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Authors: Melanie Rae Thon

Meteors in August (12 page)

BOOK: Meteors in August
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Just before dawn the day the Indian disappeared, Mary Louise Furey heard ten shots. By the time she got out of bed, Red Elk had vanished and there were holes in the porch, one for each toe, a perfect outline. “He must've come damn close,” Mary Louise told Ike.

It was strange that the woman was the one to make him go. Red Elk could hold his own against any white man, but the white woman he loved made him hide out for seven years. I didn't understand why Mary Louise blamed him for the sorrow my father and his friends had caused.

I was cold, standing there by the window, so I went back to bed, but I still couldn't keep my eyes closed. I was remembering my father at church the morning after he'd tried to run the Indian out of town. I saw Nina skipping up beside him as we walked home, Nina who could forget so easily, Nina who didn't know enough to be afraid of our father that day. And I saw my mother and myself behind them, looking at Daddy's back, seeing him exactly as he was.

11

STORIES SPREAD
about the way Red Elk got his wife to take him back. Mary Louise Furey told Ike Turner she'd been finding gifts on her porch and tracks in the snow for several weeks. There were three skinned rabbits with their eyes gouged out, a venison rump roast, and a string of sausages hanging in front of her door.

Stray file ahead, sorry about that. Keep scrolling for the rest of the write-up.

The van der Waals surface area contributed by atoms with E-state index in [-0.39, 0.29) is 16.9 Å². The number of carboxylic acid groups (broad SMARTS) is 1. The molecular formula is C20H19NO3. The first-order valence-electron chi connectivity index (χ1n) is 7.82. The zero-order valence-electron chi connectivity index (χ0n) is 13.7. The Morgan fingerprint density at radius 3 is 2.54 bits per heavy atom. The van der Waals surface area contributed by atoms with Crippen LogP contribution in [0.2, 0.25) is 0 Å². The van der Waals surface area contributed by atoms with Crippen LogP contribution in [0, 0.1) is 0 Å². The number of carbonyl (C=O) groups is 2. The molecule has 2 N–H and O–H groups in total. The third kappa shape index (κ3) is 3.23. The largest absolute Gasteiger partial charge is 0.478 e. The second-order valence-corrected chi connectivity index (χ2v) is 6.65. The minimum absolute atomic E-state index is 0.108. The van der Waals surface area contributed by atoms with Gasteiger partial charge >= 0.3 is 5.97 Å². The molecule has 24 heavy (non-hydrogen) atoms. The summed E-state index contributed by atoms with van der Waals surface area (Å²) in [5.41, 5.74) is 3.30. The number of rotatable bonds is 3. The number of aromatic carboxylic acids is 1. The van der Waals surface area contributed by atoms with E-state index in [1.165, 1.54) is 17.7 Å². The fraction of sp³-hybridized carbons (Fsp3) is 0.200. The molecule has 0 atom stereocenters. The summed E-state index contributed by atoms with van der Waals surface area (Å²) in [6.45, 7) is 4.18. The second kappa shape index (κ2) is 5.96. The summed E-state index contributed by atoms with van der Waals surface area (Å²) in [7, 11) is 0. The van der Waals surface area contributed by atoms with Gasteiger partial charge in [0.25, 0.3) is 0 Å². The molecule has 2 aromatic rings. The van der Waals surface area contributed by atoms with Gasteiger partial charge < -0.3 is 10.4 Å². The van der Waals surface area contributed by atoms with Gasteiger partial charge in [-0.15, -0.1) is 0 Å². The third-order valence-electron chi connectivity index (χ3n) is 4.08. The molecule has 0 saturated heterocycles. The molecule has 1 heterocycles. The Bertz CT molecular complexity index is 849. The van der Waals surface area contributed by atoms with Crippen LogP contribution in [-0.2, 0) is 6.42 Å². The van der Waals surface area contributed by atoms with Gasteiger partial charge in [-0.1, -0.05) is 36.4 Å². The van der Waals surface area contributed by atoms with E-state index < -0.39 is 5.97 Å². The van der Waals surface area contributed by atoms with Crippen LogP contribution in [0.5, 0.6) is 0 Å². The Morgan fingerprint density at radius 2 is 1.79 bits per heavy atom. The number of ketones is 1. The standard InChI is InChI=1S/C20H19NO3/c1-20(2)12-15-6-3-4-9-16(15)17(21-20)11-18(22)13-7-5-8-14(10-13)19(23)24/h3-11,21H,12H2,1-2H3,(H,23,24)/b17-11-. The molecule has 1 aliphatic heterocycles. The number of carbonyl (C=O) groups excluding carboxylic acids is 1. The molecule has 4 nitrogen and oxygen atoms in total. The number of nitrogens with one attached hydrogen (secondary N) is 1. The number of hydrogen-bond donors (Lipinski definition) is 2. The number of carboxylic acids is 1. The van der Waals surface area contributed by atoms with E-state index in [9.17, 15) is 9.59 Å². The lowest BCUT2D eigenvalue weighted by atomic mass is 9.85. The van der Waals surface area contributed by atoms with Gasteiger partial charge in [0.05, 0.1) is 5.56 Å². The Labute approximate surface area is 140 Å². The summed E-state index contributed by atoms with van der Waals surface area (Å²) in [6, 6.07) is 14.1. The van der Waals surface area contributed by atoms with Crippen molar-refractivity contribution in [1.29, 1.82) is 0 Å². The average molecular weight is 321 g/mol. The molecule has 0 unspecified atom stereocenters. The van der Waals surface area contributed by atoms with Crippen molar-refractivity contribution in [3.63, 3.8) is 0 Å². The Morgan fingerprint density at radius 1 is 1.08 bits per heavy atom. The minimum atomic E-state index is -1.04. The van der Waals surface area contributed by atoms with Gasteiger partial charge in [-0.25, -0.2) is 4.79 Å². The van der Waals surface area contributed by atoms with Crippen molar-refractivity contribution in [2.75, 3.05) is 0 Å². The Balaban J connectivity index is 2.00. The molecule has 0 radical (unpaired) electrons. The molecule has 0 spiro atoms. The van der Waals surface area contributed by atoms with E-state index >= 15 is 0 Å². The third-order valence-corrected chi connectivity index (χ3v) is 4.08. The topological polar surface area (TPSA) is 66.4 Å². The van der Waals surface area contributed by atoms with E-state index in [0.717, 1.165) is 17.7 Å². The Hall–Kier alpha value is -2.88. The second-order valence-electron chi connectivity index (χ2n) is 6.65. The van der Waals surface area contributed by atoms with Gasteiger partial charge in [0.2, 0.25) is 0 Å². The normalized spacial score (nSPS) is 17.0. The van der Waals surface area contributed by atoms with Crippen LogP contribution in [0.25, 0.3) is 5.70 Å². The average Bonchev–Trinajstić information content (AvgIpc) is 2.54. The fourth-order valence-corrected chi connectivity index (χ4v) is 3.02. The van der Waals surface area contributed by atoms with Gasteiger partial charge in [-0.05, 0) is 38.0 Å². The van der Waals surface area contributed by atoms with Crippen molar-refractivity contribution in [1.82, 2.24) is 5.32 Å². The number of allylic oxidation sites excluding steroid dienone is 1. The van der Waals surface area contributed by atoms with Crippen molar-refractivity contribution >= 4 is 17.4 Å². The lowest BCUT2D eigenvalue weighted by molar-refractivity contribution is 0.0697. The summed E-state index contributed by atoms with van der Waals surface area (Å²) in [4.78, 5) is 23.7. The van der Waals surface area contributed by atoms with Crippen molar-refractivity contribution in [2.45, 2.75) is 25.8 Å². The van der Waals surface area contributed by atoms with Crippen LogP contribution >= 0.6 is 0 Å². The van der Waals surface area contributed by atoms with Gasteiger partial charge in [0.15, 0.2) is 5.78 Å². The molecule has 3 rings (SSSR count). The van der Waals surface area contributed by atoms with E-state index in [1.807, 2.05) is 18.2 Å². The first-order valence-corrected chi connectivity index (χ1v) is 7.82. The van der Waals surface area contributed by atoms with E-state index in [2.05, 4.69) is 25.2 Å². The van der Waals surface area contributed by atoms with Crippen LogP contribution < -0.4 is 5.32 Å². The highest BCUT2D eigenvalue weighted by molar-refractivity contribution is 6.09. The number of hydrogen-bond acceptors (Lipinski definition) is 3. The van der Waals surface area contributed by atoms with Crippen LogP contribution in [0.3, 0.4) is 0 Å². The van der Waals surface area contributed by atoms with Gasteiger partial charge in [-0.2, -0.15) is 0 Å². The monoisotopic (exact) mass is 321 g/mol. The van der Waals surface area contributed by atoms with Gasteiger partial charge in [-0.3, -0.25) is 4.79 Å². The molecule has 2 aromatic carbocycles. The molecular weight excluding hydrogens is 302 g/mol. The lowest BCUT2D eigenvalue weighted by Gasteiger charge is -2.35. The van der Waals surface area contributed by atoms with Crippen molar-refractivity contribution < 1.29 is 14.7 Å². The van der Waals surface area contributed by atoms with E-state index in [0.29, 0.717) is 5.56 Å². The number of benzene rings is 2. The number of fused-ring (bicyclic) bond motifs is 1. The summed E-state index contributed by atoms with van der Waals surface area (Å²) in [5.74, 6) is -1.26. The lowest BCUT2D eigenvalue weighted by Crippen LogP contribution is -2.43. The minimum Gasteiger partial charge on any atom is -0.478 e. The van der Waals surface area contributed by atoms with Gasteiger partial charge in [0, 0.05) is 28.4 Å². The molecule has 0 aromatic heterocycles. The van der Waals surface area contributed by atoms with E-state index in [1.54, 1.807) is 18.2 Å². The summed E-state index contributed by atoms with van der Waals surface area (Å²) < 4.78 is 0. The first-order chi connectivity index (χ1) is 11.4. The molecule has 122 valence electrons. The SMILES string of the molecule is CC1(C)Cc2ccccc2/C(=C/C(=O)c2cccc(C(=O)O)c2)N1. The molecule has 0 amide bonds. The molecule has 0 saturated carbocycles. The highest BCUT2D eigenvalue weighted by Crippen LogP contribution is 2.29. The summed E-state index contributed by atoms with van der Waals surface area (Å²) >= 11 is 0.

Ike Turner was proud of the fact that he was the first person in town to see Red Elk—besides Mary Louise, of course. Every customer who stopped in at the truck stop that day heard about Ike's conversation with the Indian.

He offered Red Elk a job pumping gas, but the man told him working the pumps was a boy's job, and Mary Louise would never stand for it. “I might as well go back to the reservation as come home smelling like gasoline every night,” Red Elk said. Ike Turner understood; Mary Louise Furey was no easy woman to please. But when he found out Red Elk meant to go back to the mill, Ike Turner said he wished he believed in God so he could say a prayer for his friend.

The day after Joshua Holler gave Red Elk a job, Daddy didn't come home from work. At seven, Mother called me and Arlen to dinner. Nobody said a word until Arlen blurted, “He's done it. He's gotten into it with the big Indian. He's drinking himself blind or digging himself into a hole to die.”

“Shut up, Arlen,” Mom said. “Shut your goddamn mouth.”

Arlen straightened her back and sat stone-still, holding her breath, waiting for the ill wind to pass. Finally she dabbed both sides of her mouth with her napkin, said “Very well,” and waltzed her way out of the kitchen. A moment later Mother got up too, bundled herself in an oversized coat, and slipped out front to sit on the porch swing.

From my bedroom above the porch, I watched the road. When I cracked the window open, I heard the whine of the swing, my mother rocking—rocking slowly to make time pass more slowly. I felt her fear: a stiffness in my joints like old age springing suddenly upon me, and I lay like a shell across my bed, unable to move.

I tried not to think about what might have happened to my father, but I imagined him changing his mind, deciding he wanted Red Elk dead after all. He might have rounded up his old gang, Dwight Carson and the mangy Foot brothers. Perhaps the men waited for the Indian after work. They might jump him in the parking lot, pull a garbage bag over his head and tie it at the knees, heave him into the bed of a pickup and head for the frozen lake. I wondered if my mother was troubled by the same visions.